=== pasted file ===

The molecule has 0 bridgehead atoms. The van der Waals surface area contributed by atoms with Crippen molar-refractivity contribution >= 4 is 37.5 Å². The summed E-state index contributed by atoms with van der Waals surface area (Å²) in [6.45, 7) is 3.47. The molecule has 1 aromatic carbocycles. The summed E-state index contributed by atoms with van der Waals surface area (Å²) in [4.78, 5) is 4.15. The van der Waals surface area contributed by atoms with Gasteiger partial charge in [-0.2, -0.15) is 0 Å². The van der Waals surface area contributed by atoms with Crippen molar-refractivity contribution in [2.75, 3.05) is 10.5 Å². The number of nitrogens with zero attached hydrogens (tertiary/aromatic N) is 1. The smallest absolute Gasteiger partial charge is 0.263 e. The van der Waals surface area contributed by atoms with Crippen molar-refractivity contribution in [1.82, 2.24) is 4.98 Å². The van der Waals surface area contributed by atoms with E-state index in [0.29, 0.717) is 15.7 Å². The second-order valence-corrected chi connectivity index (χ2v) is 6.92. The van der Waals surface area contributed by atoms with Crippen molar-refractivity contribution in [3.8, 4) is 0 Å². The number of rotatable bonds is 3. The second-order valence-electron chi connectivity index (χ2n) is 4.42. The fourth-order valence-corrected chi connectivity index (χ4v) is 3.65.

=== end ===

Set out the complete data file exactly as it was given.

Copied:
The molecule has 0 bridgehead atoms. The van der Waals surface area contributed by atoms with Crippen molar-refractivity contribution >= 4 is 37.5 Å². The summed E-state index contributed by atoms with van der Waals surface area (Å²) in [6.45, 7) is 3.47. The molecule has 1 aromatic carbocycles. The summed E-state index contributed by atoms with van der Waals surface area (Å²) in [4.78, 5) is 4.15. The van der Waals surface area contributed by atoms with Gasteiger partial charge in [-0.2, -0.15) is 0 Å². The van der Waals surface area contributed by atoms with Crippen molar-refractivity contribution in [2.75, 3.05) is 10.5 Å². The number of nitrogens with zero attached hydrogens (tertiary/aromatic N) is 1. The smallest absolute Gasteiger partial charge is 0.263 e. The van der Waals surface area contributed by atoms with Crippen molar-refractivity contribution in [1.82, 2.24) is 4.98 Å². The van der Waals surface area contributed by atoms with E-state index in [0.29, 0.717) is 15.7 Å². The second-order valence-corrected chi connectivity index (χ2v) is 6.92. The van der Waals surface area contributed by atoms with Crippen molar-refractivity contribution in [3.8, 4) is 0 Å². The number of rotatable bonds is 3. The second-order valence-electron chi connectivity index (χ2n) is 4.42. The fourth-order valence-corrected chi connectivity index (χ4v) is 3.65.